What does a life without a chop saw feel like? I pull my length with a tape measure as normal, marking it in pencil with a sharp "V". I take my square, line it up to the "V", and mark the cut on two faces (the back and the front). I put the square down, tuck the pencil behind my ear, and pick up a 12" pull saw. I rest my left hand on the board, the tip of my thumb hovering above my line, and hold the pull saw just above the top front corner, against my thumb. I take a pull, just grazing the corner; I lift slightly and push, lower slightly and pull, and now I'm in a rhythm, have found/am making a groove, start making little adjustments to correct for placement and angle of attack. I keep moving — cutting down the front face a little bit, then up the top face, working each direction off the other to keep the cut planar and square in both orientations. It's only a couple dozen strokes before my lines are gone, the cut plane is established, and now I'm taking it easy, following the path I've already established, pull — pull — pull, and when I get down to the rear back corner I remember that I'm cutting over thin air. If the offcut is big, I might tip the board up on its back; either way I take the last strokes decisively, timing the moment at which the final fiber fails. I determine this moment by sound, listening to the way the whole assembly vibrates, noticing how its tone becomes clear and sonorous as the offcut begins to waver.

When the last stroke comes — I'm guessing at this, but it's a reasonably good guess — I crouch down just a little bit more, coil up, and take one final pull. The blade of my saw, recently replaced and very sharp, flies through the board with little resistance, and the offcut drops to the ground, ringing out as it strikes the concrete and dispersing a little puff of sawdust as it comes to rest.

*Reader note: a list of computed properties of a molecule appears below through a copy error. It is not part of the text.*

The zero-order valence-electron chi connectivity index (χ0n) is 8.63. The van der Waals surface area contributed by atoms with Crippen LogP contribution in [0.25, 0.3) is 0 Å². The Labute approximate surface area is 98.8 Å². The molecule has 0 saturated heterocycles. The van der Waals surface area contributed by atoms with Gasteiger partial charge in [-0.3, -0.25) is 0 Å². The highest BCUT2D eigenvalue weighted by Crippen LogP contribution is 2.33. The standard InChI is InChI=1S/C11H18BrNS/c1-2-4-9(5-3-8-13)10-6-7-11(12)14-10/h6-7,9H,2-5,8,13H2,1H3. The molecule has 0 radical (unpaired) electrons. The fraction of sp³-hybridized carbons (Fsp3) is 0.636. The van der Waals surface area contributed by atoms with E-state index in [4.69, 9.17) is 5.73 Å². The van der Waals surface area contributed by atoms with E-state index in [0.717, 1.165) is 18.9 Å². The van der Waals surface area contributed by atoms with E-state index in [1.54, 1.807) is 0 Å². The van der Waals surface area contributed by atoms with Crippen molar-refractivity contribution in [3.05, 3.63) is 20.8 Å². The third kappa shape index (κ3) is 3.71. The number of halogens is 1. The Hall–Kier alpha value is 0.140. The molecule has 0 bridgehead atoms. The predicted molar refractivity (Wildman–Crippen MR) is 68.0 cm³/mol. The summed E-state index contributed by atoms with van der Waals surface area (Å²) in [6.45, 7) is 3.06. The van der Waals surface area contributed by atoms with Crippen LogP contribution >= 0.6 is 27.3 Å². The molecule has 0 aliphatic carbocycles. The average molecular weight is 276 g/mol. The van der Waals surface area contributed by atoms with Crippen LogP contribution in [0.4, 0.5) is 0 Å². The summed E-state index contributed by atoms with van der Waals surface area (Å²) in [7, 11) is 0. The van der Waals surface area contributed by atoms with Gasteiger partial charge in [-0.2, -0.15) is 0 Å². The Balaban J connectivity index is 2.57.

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Three string cutting. Via this video on YouTube, which documents Ise Jingu Grand Shrine being rebuilt — as it has every twenty years for the past 1300 years.
  • I have, for almost three years now, had the above gif in a folder of often-referenced files on my computer. It shows workers cutting down a very large Japanese cypress tree using the "three-string" method, and every few months I've looked at the filename and thought that I should write about it. I recognize that this may never happen; on the other hand, here I am writing about it, and though this is mostly just a note to acknowledge my own state of mind, perhaps there is more to come.
  • Here's a random, 35-minute video of corn silage being chopped at a dairy farm in Indiana. According to the National Corn Handbook (a project of Purdue's co-op extension), "the goal in making corn silage is to efficiently harvest and store the maximum amount of digestible nutrients [for dairy cattle] per unit of land area." To achieve this, the entire corn stalk is cut, chopped, and shot into the bed of a truck at high speed; new trucks are swapped in seamlessly in order to save time. Interestingly, corn silage is a fermented food: naturally occurring bacteria on the plants digest the plant's carbohydrates, producing acetic and lactic acid and preserving the food energy for later use.

Thanks as always to Scope of Work’s Members and Supporters for making this newsletter possible.

Love, Spencer.

Spencer Wright
Spencer Wright
Spencer Wright is the (mostly accidental) founder of Scope of Work, which he started writing (as The Prepared) in 2013. Today he serves as its editor-in-chief and chief dilettante.